Rebels-held areas see “the most intense strikes in months” ahead of diplomatic efforts to revive collapsed ceasefire.
The Syrian army has announced the start of an offensive to retake rebel-held districts of Aleppo city, just as international powers with a stake in Syria’s civil war failed to revive a collapsed ceasefire during diplomatic talks in New York.
The announcement by the Syrian defence ministry late on Thursday followed several hours of intense air strikes that left parts of Aleppo in flames, according to a monitor and opposition activists.
In a statement on its official website, the ministry “called on residents to stay away from the positions of terrorist groups”.
It said there would be “no punishment or arrest for any citizen who reaches the checkpoints of the Syrian Arab army”, and that it had “taken all measures to receive civilians and secure their shelter”.
Earlier on Thursday, the Syrian Observatory for Human Rights said “the most intense strikes in months” had triggered “massive fires” in rebel-held Aleppo neighbourhoods, killing at least seven people.
Pro-government forces have surrounded the rebel-held eastern half of the city since July, in an attempt to take full control of the strongest opposition bastion in the country’s north. An estimated 250,000 civilians live in Aleppo’s eastern quarters.
‘Long, painful and disappointing’
Minutes after the announcement of the Syrian army offensive, the US and Russia failed to agree on how to revive a collapsed truce.
The two countries had negotiated the latest ceasefire plan, but Syria ended the week-long truce on Monday following a US-led coalition strike on a Syrian army post.
Shortly after the ceasefire ended, a UN aid convoy was hit in an air strike that US officials have blamed on Russia, the key ally of Syrian President Bashar al-Assad. Moscow has rejected the allegations that Russian or Syrian warplanes carried out the attack, which killed 20 people and triggered the suspension of much-needed relief operations.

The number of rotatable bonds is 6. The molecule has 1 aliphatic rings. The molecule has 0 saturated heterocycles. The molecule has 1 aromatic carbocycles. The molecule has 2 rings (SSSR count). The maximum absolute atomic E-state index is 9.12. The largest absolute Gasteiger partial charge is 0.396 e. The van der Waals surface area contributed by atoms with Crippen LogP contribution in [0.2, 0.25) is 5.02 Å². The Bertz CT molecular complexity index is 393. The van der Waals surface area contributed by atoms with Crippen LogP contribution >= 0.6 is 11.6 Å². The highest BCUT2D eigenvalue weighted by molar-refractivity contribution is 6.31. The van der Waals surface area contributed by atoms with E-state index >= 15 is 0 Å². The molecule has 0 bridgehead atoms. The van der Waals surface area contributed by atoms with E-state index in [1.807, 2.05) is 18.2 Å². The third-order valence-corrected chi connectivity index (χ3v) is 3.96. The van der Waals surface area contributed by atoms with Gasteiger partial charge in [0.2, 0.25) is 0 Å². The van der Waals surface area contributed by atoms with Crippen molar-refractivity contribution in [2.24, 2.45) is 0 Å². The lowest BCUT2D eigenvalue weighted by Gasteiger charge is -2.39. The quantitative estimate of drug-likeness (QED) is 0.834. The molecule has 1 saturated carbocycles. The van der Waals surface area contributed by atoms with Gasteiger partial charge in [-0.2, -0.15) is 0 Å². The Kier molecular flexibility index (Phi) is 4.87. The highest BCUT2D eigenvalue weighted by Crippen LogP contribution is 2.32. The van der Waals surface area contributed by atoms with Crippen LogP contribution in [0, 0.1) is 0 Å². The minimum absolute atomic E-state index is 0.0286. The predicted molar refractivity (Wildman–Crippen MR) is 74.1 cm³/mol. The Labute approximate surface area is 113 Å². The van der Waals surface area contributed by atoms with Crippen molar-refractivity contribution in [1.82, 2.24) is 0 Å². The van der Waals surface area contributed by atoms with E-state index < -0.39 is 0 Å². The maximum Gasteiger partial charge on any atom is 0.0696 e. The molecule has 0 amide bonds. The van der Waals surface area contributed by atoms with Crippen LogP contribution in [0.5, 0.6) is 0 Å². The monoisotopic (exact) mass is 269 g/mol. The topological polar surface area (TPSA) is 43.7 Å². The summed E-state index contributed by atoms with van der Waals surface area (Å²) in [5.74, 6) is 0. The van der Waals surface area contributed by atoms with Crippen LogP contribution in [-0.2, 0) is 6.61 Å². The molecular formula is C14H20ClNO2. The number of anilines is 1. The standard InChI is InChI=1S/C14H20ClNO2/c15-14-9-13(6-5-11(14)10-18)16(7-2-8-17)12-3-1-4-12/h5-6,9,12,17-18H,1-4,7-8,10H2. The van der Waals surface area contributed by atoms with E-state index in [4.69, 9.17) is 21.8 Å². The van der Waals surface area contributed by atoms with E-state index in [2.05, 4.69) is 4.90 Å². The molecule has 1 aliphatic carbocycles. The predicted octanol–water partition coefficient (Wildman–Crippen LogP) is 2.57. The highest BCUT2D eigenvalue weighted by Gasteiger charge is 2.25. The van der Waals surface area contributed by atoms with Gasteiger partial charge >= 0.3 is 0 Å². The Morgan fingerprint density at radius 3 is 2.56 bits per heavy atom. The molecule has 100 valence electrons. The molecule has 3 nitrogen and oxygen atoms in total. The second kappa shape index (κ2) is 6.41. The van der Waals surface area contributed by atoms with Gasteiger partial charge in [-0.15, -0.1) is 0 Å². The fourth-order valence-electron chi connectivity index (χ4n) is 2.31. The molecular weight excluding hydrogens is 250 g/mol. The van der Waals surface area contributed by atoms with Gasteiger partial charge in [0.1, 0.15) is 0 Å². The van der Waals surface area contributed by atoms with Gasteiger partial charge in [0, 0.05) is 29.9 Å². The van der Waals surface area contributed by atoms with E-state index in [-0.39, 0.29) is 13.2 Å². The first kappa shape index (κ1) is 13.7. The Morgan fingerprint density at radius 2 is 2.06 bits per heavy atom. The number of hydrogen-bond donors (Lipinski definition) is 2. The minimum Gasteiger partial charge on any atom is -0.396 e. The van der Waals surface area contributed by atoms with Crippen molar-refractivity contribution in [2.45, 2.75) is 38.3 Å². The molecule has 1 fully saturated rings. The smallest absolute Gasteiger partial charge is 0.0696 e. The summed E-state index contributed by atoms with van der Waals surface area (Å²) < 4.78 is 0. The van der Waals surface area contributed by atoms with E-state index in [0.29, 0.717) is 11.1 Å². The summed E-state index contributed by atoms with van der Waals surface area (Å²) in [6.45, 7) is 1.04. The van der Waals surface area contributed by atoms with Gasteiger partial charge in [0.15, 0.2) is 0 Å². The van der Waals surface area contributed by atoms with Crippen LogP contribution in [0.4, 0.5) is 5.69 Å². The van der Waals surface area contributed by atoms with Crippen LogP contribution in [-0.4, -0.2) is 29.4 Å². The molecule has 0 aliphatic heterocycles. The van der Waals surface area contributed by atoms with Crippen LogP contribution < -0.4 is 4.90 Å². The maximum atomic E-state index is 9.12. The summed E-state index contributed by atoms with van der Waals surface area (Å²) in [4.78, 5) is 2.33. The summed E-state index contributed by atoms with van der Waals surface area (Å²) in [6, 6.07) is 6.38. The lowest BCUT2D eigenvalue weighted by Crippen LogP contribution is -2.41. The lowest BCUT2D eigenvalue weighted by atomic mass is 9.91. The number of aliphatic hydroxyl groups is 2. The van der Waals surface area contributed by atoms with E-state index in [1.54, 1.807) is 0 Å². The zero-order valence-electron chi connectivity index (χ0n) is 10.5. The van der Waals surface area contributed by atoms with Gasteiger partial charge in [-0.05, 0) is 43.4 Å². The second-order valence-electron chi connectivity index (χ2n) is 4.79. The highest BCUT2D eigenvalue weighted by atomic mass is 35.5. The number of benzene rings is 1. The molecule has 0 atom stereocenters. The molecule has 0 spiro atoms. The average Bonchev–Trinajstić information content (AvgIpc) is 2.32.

Speaking on Thursday after a meeting of the 23-nation International Syria Support Group (ISSG) in New York, US Secretary of State John Kerry said Washington and Moscow “cannot continue on the same path any longer”.
“We can’t go out to the world and say we have an agreement when we don’t. Nor can we tell our partners that there is a cessation when there isn’t,” Kerry told reporters.
“The simple reality is that we can’t resolve a crisis if one side is unwilling to do what is necessary to avoid escalation. And we won’t get anywhere if we begin by ignoring facts and plain common sense, or denying the truth,” he said.
“If the Russians come back to us with constructive proposals, we will listen,” Kerry told reporters.
Staffan de Mistura, the UN special envoy for Syria, described the New York meeting as “long, painful and disappointing”, but added that he wanted to believe that Russia and the US were serious about brokering peace.
“What we got was an intense discussion with no conclusion,” he told reporters. “Time is short and eastern Aleppo is under attack. The next few hours, days maximum, are crucial.”
Despite the escalation of violence, the UN said on Thursday that it had resumed aid deliveries in its first operation since the attack on the Aleppo-bound humanitarian convoy.
“Today, we are sending an inter-agency, cross-line convoy with urgently needed aid to people in a besieged area of rural Damascus,” Jens Laerke, the UN humanitarian agency (OCHA) spokesman, said.
Al Jazeera’s Stefanie Dekker, reporting from Gaziantep on the Turkish side of the Syria-Turkey border, said aid had been sent to Moadamiyeh, a besieged suburb of Damascus.
“The UN is hoping to reach four besieged towns, two of those are close to Damascus – Foua and Kefraya – and the other two are close to the border with Lebanon – Madaya and Zabadani,” our correspondent said.
The Syrian civil war started as a largely unarmed uprising against Assad in March 2011, but quickly escalated into a full-blown armed conflict.